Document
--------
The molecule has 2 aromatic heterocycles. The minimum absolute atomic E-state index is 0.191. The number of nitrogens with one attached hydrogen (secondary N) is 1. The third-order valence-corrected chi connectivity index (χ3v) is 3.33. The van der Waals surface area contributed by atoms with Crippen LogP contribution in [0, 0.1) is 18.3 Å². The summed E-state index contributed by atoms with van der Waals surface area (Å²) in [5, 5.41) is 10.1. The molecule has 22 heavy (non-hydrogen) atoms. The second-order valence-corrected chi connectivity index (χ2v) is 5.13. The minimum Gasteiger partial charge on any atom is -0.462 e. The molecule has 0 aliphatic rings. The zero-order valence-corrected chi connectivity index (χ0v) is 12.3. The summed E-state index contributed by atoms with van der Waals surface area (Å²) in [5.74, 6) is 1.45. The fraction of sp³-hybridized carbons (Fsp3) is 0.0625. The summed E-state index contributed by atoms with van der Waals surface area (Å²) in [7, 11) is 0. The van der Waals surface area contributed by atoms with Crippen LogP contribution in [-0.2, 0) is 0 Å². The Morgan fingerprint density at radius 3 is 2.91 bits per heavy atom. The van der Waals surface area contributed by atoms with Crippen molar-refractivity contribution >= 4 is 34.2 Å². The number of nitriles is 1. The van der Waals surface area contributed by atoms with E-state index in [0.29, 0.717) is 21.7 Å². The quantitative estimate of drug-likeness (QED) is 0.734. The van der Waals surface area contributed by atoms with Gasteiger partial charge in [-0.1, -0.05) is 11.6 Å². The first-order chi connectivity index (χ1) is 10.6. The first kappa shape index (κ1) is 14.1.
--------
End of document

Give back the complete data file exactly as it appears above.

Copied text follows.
The molecule has 2 aromatic heterocycles. The minimum absolute atomic E-state index is 0.191. The number of nitrogens with one attached hydrogen (secondary N) is 1. The third-order valence-corrected chi connectivity index (χ3v) is 3.33. The van der Waals surface area contributed by atoms with Crippen LogP contribution in [0, 0.1) is 18.3 Å². The summed E-state index contributed by atoms with van der Waals surface area (Å²) in [5, 5.41) is 10.1. The molecule has 22 heavy (non-hydrogen) atoms. The second-order valence-corrected chi connectivity index (χ2v) is 5.13. The minimum Gasteiger partial charge on any atom is -0.462 e. The molecule has 0 aliphatic rings. The zero-order valence-corrected chi connectivity index (χ0v) is 12.3. The summed E-state index contributed by atoms with van der Waals surface area (Å²) in [5.74, 6) is 1.45. The fraction of sp³-hybridized carbons (Fsp3) is 0.0625. The summed E-state index contributed by atoms with van der Waals surface area (Å²) in [7, 11) is 0. The van der Waals surface area contributed by atoms with Crippen LogP contribution in [-0.2, 0) is 0 Å². The Morgan fingerprint density at radius 3 is 2.91 bits per heavy atom. The van der Waals surface area contributed by atoms with Crippen molar-refractivity contribution >= 4 is 34.2 Å². The number of nitriles is 1. The van der Waals surface area contributed by atoms with E-state index in [0.29, 0.717) is 21.7 Å². The quantitative estimate of drug-likeness (QED) is 0.734. The van der Waals surface area contributed by atoms with Gasteiger partial charge in [-0.1, -0.05) is 11.6 Å². The first-order chi connectivity index (χ1) is 10.6. The first kappa shape index (κ1) is 14.1.